U of M faculty of law looks to improve access to legal service in rural MB

The University of Manitoba faculty of law and the Law Society of Manitoba are looking to improve remote access to legal services in our province.

With the law society’s “Forgivable Loans Program,” certain law students could receive a free legal education, as long as they move to a remote community in the province and practice law for five years or more.

Under with the program, chosen students will have 20 per cent of their tuition and living expenses reimbursed each year, for five years after graduation, if they practice law in a remote Manitoba community.

After five years the hope is that the lawyer will be well established in the community and be likely to remain there. Many lawyers are said to graduate and start brilliant law firms such as Hoyer Law Firm and to know more about Hoyer Law Firm you can check out this link.

“It’s an access to justice issue,” Brenda Silver, director of Professional Education and
Competence at the law society said in a press release issued by the university.

“There are many underserviced communities that likely have people who love their community and want to be lawyers but can’t afford the training. This program aims to alleviate that hurdle and help these communities get lawyers.”

Two law students per year will benefit from the new program. The students will still have to meet regular admission requirements for the faculty of law. The program hopes to welcome two students in September of 2011, and the deadline for admission was Nov. 1.

“The faculty of law is committed to ensuring access to justice and it gives us great pride to take part in such an innovative program,” acting dean Lorna Turnbull said in a press release.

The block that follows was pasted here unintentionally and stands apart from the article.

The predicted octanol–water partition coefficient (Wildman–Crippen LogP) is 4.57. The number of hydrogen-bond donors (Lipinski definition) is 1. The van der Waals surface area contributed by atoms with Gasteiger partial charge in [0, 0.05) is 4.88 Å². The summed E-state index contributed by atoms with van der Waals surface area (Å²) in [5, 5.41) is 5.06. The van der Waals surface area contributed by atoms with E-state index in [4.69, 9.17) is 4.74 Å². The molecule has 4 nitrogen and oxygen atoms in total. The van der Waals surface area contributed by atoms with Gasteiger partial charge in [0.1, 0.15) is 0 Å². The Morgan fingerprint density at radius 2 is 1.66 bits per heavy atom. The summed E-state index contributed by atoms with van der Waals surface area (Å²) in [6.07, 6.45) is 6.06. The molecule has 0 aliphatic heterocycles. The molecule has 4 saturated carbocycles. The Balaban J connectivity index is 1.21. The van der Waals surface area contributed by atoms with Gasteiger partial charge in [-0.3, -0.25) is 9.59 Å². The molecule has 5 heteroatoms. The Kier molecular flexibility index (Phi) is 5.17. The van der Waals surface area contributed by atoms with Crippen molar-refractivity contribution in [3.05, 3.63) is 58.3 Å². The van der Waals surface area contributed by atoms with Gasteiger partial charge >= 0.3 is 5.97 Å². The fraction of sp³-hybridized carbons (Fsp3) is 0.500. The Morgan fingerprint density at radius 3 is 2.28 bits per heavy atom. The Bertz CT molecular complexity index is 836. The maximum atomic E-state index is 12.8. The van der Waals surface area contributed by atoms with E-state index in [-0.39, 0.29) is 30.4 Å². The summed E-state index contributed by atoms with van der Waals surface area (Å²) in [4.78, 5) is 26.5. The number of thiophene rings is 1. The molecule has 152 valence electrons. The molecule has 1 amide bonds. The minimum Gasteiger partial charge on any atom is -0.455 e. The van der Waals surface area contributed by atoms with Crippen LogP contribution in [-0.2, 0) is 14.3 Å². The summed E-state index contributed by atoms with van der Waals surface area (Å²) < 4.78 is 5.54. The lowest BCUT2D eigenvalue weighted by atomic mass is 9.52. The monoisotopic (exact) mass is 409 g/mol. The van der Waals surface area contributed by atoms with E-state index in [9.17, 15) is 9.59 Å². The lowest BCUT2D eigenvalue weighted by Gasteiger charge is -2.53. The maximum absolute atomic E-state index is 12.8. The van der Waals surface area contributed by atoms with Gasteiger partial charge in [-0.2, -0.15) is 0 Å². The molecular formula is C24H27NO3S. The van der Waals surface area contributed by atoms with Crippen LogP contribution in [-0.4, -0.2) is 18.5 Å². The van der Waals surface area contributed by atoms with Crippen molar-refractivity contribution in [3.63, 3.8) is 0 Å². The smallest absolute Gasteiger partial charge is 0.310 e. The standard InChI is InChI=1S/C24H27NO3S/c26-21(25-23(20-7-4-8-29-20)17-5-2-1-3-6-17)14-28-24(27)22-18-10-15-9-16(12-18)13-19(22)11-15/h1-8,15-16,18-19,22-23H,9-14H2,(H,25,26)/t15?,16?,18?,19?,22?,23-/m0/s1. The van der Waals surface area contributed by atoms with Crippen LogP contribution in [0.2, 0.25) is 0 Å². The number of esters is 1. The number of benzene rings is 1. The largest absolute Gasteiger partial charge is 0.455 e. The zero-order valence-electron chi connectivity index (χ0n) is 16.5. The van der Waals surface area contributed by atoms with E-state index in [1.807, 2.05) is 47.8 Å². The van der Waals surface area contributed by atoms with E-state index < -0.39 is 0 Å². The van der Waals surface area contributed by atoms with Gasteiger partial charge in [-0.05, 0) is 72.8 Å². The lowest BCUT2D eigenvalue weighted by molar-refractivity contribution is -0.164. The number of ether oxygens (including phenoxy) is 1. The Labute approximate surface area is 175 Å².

“It’s important that communities throughout the province have reliable access to lawyers who can help them fight for their rights, or on a more basic level, purchase properties, establish or sell businesses, arrange wills or settle family matters.”

Some students in the faculty of law agreed with Turnbull’s sentiment.

“The program seems like it’s not a bad solution to the challenge of providing accessibility to legal services,” said Corey Lo, a law student at the U of M.

“This program is something worth considering.”

However, Greg Sanderson, a lawyer practicing in Dauphin but serving several small towns nearby, felt that the program will “not likely improve access to anything for people in remote

“It will not matter if the law degree is free; a lawyer cannot make a good living in such a small area,” said Sanderson.

Sanderson explained that the benefits of having their degree paid for would not outweigh the costs a lawyer would have to pay to maintain an office in a remote area.

The faculty of law at the University of Manitoba is not the only law school looking to solve the problem of remote access to legal professionals. In a report released by the Law
Foundation of Ontario in 2009, this issue was stated to be an important priority.

The report explained that the lack of legal services affects communities and groups in different

For rural women experiencing domestic violence, the smallness of the community may create personal conflicts and make it difficult to maintain confidentiality. The lack of childcare and transportation can cause difficulties to make appointments to see a lawyer, and the lack of shelters and support services may make it impossible to leave.

“Specialty services and expertise may also be lacking to deal with the needs of youth, the elderly and people with disabilities,” said the report.

The report went on to state that one way to increase access to remote and rural areas would be to provide incentives, which may include free access to continuing legal education and loan forgiveness for recent law school graduates.